The best Android phones are brilliant, but unfortunately in our modern, hyper-connected world they're also a bit of a pain to keep safe.
It's all complex-password this and two-factor-authentication that and all kinds of electronic housework to free up storage and get the most from your phone's battery.
And because we're only human, sometimes we do things we know we shouldn't, or we don't do things we know we should. Well, here are five common mistakes (almost) everyone on Android is likely to make. And we know because we've made them ourselves!
1. Being lazy about passwords and patterns
I know, I know. Coming up with unique, complex passwords and un-obvious unlock patterns is a pain, and it's tempting to go for the easy option just now because you're in a hurry and you'll absolutely, positively, definitely come back and swap it for something much more complex later. But you won't, and that means you've got an easily hackable (and often, easily guessable) entry into that app or service. And if you've reused the same password across multiple sites, that's massively increasing the damage a data leak can do.
2. Not reading the permissions
Android's app permissions are there to show you exactly what an app might be doing, and you can use that information to ensure your privacy is protected. That's the theory, at least. But mostly app permissions are a thing you swipe or tap past while going "yeah yeah yeah" because life is short and you have things to do. But far too many apps ask for far too much permission, often for features such as accessing the mic or the camera when they have absolutely no need to do so.
The risk here isn't so much that the app developers might go wild and start spying on you for no good reason. It's that if the app is compromised, you've given somebody unknown the keys to your Android phone.
3. Letting too many apps run in the background
Apps run in the background – that is, when you're not actively using them – for all kinds of reasons. Your smart lighting app might need to know where you are so it can turn the lights on when you're heading home. Your messaging app might need to see if you have new messages. And that's great, but the more apps that are doing it, the more energy you're using and the less battery life you're going to get. If you often install apps but don't clear them out so often, you might have things going on that you didn't even know you still had on your phone.
To see what's running in the background, go to Settings > System Developer Options (if you don't see the option, go to About Phone and then tap Build Number seven times to enable it). Now tap on Running Services. This shows you not just what's running, but how long it's been running and how much memory it's consuming. For energy usage, go to Settings > Battery > Battery Usage.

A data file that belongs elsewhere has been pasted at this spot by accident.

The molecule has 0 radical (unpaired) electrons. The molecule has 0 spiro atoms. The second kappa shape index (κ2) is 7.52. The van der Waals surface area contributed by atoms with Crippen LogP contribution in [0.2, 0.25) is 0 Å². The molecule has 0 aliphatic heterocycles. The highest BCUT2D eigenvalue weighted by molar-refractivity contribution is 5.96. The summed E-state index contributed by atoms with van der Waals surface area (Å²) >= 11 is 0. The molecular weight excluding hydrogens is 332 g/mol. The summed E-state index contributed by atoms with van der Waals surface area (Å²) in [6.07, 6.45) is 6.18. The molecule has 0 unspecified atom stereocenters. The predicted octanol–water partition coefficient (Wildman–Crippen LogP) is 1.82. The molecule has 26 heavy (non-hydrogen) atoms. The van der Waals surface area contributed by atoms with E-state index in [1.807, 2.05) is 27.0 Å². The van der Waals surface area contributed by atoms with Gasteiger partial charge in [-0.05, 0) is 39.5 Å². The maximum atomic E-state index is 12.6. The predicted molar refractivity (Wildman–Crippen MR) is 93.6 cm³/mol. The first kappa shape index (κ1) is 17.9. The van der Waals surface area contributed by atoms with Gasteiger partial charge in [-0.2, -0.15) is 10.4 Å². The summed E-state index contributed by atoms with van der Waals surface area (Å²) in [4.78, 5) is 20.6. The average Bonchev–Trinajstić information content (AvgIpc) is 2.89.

4. Trying to get accessories on the cheap
Official accessories are often very expensive, and now that many of the best phones don't come with any at all – officially for environmental reasons, but also because it's cheaper for the manufacturer – it's tempting to go online and buy the cheapest possible version from a brand you've never heard of instead of going for the official charger or one from a reputable accessory brand. But that can be a false economy, especially with the faster, more powerful chargers that today's more powerful Android phones use: if a charger hasn't gone through the same certification and safety hoops as the official ones, it could be a fire hazard. I stopped buying cheap charging cables after one got so hot it burnt my hand.
Other accessories aren't so frightening, but that doesn't mean they're great either. Be particularly careful if you see some of the best wireless earbuds going cheap: fakes are a huge problem in the electronics industry and some of them are very convincing indeed. I had to send back a set of Sonys not so long ago that were so convincing it was only when I actually listened to them that I realised I'd been had.
5. Not backing up our stuff
Hands up if you just let your photos go to Google Photos and don't also back them up elsewhere. That's not ideal: if for whatever reason you lose access to your Google Account or your account details get compromised, you could lose precious memories. I use cloud photo storage on my phone but I also have duplicates on my computer, and those duplicates are then backed up to an external drive. It might sound like overkill but think about what you could lose in the event of disaster.